Dignity Health will pay out $570,000 to settle a disability discrimination lawsuit filed by an employee fired by the company’s Mercy Medical Center in Redding, according to an announcement Thursday by the U.S. Equal Employment Opportunity Commission.
Alina Sorling had worked as a food service technician on the Mercy Redding campus for 10 years when she suffered a severe illness that left her with vision loss, her lawsuit stated. She successfully trained, though, to be able to perform the sorts of everyday tasks she would have to do at work: cashiering, grilling, cleaning and stocking, court records show, and she also mastered the skills needed to continue independent living.
Once she had done so, her suit stated, she asked in February 2015 to return to work and provided her employer with a list of accommodations that she or the California Department of Rehabilitation could provide to ensure she could accomplish her duties. Mercy Medical rejected the suggestions and fired her in June 2015, the lawsuit stated, citing a vision requirement that the company had never tested Sorling for in her 10 years of employment.
“After unexpectedly losing her vision and working incredibly hard to rehabilitate herself and learn new skills, Ms. Sorling was ready to go back to work without restrictions for an employer she had served loyally for over a decade,” said William Tamayo, director of the EEOC’s San Francisco district office. “Instead of allowing her to demonstrate her abilities, Dignity Health excluded her due to fixed assumptions about her disability and limitations.”
As part of the settlement, Dignity also agreed to take steps to prevent this type of discrimination in future. The company did not admit any wrongdoing or liability as part of a consent decree.
Leaders of Dignity Health, in a statement sent to The Sacramento Bee on Thursday, said they value their employees and support those with disabilities.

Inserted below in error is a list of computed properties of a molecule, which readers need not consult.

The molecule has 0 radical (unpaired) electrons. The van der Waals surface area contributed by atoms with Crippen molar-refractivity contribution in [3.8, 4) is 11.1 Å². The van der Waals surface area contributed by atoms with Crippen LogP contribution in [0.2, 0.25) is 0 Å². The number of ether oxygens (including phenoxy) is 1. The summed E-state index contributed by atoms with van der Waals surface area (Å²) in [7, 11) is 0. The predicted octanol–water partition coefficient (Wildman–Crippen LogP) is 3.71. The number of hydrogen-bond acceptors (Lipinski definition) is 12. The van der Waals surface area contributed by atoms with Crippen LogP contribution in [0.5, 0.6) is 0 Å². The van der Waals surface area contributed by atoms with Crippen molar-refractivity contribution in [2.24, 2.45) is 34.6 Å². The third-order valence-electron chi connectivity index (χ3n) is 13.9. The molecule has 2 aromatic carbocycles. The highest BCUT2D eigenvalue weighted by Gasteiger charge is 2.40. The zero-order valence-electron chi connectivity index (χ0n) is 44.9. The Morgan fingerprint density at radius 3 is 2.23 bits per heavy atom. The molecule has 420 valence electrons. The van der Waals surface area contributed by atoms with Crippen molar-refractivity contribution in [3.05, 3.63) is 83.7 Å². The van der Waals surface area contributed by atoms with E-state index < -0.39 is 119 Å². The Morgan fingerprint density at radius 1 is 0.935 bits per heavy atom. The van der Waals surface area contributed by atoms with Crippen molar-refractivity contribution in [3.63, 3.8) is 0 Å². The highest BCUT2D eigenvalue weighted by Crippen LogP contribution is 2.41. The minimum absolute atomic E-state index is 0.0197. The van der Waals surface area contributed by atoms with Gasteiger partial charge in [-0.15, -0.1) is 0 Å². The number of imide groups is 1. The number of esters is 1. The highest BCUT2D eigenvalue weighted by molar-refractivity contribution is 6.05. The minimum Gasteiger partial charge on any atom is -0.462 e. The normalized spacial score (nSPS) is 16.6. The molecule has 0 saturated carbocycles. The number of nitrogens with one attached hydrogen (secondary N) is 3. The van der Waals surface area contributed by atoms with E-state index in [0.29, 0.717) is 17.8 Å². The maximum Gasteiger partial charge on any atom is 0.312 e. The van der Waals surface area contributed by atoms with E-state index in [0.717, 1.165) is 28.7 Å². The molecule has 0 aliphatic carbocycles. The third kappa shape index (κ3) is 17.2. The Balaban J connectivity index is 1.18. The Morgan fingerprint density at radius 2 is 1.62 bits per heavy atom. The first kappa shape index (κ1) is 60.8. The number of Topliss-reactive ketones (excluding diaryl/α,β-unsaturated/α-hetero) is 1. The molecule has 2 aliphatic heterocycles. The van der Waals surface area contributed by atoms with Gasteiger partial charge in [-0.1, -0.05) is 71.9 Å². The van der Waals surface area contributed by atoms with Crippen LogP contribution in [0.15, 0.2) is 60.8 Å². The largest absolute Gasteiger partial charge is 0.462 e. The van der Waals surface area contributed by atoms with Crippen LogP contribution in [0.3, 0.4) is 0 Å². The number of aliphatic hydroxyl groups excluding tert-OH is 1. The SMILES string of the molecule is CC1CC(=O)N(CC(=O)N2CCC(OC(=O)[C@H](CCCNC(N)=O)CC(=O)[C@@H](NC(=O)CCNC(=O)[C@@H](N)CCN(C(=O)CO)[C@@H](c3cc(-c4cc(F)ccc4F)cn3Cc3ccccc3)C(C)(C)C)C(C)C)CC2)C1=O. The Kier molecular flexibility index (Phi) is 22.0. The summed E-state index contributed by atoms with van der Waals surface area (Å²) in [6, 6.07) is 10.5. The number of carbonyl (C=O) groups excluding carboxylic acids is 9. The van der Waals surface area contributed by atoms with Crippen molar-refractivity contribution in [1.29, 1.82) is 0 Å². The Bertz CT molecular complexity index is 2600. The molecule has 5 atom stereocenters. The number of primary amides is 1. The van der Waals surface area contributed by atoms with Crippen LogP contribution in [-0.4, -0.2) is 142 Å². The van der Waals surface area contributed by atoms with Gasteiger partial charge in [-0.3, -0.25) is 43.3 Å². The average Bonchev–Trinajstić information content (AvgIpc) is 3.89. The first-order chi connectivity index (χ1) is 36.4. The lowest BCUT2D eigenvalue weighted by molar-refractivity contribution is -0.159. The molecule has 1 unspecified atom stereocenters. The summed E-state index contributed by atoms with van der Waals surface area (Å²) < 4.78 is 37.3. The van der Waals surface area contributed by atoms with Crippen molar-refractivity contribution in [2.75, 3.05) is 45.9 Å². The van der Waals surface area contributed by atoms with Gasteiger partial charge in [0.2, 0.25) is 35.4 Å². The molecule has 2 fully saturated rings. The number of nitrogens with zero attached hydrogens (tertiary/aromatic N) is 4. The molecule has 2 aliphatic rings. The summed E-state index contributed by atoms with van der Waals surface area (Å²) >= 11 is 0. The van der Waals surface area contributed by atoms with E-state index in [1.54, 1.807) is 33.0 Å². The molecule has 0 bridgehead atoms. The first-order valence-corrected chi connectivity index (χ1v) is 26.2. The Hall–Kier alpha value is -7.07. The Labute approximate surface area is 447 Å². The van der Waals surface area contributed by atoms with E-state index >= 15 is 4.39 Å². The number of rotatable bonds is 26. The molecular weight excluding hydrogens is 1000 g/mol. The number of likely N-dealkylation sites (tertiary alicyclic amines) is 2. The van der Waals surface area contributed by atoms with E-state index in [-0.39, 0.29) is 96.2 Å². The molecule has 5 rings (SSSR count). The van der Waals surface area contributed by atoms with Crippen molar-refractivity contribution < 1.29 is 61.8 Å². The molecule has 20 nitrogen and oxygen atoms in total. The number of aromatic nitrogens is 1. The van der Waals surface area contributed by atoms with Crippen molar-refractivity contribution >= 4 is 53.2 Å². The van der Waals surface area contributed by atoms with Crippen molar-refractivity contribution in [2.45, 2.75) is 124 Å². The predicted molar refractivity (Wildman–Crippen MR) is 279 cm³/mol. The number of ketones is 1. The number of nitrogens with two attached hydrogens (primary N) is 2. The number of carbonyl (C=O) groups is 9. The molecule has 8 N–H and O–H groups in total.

“For this particular situation, after months of time and effort, we were not able to provide an accommodation to address Ms. Sorling’s needs without comprising her safety and the safety of others,” the company stated. “This resolution will allow Ms. Sorling to move forward with her life, and we wish her the very best.”
Sorling’s lawsuit stated that Mercy Redding refused to work with an analyst from the California Department of Rehabilitation to do a workplace accommodation assessment. Between February 2015 and May 2015, Sorling noted in her lawsuit, she told her employer that equipment such as a talking digital thermometer, a talking cash register, a bar code scanner, a talking credit card terminal, and an iPhone could help her do the work same work she had done before.
Mercy Redding, however, rejected these and other suggestions Sorling made, the lawsuit alleged.
The EEOC worked with Sorling’s independent counsels, Timothy Elder and Scott LaBarre. In lawsuits in federal and state courts, they alleged violations of the Americans with Disabilities Act and California’s Fair Employment and Housing Act. The laws require employers to provide reasonable accommodations to employees unless it would be an undue hardship.
The EEOC had its investigators look into Sorling’s allegations and then tried to negotiate a settlement through its conciliation process. When that process failed, it filed suit in U.S. District Court for the Northern District of California in San Francisco.
The settlement provides $570,000 in lost wages, compensatory damages and attorneys’ fees, and it requires Dignity Health to update its policies, procedures and training. The EEOC said the company train its leadership and employees in recognizing and eliminating discrimination and will report to the EEOC all complaints of disability discrimination for the three-year term of the consent decree. Dignity also must post a notice for employees about the decree and employees’ rights under federal law, the agency said.
In the EEOC news release, Sorling stated: “Speaking out against discrimination at work is hard, but I am really glad I did. I am hopeful this settlement will help to make the medical center more open to workers with vision loss and other disabilities. I am thankful to the EEOC and my attorneys for standing by me and seeing this through.”
She now works part-time in a grocer’s deli, Elder said in a telephone interview Thursday, and she does food preparation work. Elder added that she is still hoping to find full-time work.
“I think this case should send a strong message that blind people can safely work in a commercial kitchen in the food service industry,” Elder said. “There’s a whole California program called vocational rehabilitation that’s really designed to help figure out accommodations issues, and if you look at the allegations, the employer didn’t really want to work with the California Department of Rehabilitation to look at potential accommodations. That’s a very robust system to help disabled people get into vocations.”
In January, Dignity Health merged with Catholic Health Initiatives to form Chicago-based CommonSpirit Health. The combined company operates in 21 states, and its facilities are readily accessible to one in four Americans.